In times of loss, community can share mothers' grief

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Lynne Cope Hummell

Before you start reading this, please note that it was written a few days before Mother's Day, and I know full well you are reading it at least two days after the fact.

It is still about mothers.

I haven't been lazy or forgetful about timing. I have, however, been compelled by a recent event to share some thoughts about mothers.

Our community suffered another tragic loss this past week. A young man, 21-year-old Austin McLoud, a rising college senior, died in a single-car crash on Sunday, May 7. The driver of the car, his good friend, faces felony DUI charges.

Our household first heard the news from a neighbor. Both boys (yes, I know they were technically adults) were friends with several guys on our street, including my own son.

As the details of the crash became known, my heart grew heavier. My thoughts kept coming back to both of the boys' mothers. I wept for them. I prayed for them. What anguish they must be feeling, how unimaginably deep the pain and the hurt in their very souls.

How can one carry on after something like this? Where will they find the strength? How in the world will they be able to celebrate Mother's Day, the very next Sunday?

Then I remembered the families - the boys' fathers, their siblings, grandparents, aunts, uncles and cousins - who are grieving and in pain alongside them. The network of caring stretches out to friends, co-workers, neighbors, and even people like me, who knows one mother from working together eons ago, and the other just from a coffee shop.

As the days went on, I couldn't get these two mothers out of my mind and heart. I wanted to reach out to them, to do something, but how? What could I possibly offer that would help anything?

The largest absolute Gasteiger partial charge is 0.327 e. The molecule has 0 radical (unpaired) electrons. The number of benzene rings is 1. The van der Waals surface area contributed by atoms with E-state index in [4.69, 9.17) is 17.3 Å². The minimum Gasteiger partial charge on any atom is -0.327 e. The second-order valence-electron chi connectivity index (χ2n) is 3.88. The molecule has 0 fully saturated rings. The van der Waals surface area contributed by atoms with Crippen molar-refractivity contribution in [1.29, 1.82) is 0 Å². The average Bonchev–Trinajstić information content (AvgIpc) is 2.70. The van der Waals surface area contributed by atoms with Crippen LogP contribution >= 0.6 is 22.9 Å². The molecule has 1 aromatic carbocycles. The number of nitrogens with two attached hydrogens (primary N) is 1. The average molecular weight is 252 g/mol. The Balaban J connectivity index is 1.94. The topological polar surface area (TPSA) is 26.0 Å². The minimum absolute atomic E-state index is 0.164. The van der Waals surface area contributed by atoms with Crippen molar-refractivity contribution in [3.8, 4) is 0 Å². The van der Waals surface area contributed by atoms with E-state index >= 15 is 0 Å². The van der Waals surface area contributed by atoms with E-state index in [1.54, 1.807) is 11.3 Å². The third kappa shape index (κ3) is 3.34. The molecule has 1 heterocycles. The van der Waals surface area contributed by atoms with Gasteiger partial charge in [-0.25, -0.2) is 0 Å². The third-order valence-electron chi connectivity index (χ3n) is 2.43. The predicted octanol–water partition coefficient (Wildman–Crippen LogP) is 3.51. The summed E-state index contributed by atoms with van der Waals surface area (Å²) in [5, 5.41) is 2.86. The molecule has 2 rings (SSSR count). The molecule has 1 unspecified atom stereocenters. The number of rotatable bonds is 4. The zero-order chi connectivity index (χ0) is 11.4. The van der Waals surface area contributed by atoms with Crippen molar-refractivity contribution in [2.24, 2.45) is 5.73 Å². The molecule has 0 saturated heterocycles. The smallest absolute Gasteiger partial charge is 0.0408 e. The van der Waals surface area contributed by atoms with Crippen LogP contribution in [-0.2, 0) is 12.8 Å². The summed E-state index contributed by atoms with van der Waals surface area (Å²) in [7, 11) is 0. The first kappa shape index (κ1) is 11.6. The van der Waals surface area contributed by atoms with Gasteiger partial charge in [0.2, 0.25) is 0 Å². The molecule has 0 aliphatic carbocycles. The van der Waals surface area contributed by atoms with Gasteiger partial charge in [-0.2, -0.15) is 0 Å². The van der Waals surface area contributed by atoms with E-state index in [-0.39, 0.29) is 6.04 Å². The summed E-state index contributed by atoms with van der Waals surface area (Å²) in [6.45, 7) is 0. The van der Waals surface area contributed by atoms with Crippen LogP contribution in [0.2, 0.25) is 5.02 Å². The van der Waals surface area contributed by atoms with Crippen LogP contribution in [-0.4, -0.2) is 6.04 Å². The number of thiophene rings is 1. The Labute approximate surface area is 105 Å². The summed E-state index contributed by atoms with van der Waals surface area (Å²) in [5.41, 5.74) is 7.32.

My son is deeply saddened by the loss of his friend, and I know how much I hurt for him. What about these moms, who have other children to care for too?

This is something I can't begin to comprehend - no mother can unless she has endured such a life-changing experience.

And then I thought about other mothers who have been devastated by tragic losses. In our community, we have learned of far too many in the past few years. I thought of the mothers of those who might be responsible for those deaths. I thought of the mothers who have lost children to other causes, from stillbirth to cancer to suicide.

What is Mother's Day like for any of these women? Again, I cannot comprehend. All I can do is care.

Mothers - and fathers - are mere mortals and we can't protect our children from everything they will face in life. We can't wrap them in a protective bubble, we can't watch them 24 hours a day. We can only teach them the best we can, love them, and hope they learn what's important. The rest is in God's hands.

Austin's mom and Jack's mom have an incredibly rough road ahead, but I hope and pray they both will find strength and courage to continue to live their lives.

I'd like to share something I learned to be true years ago, after the passing of my younger brother: Grief shared is divided, while love shared is multiplied.

We are your community. We grieve with you. We care.

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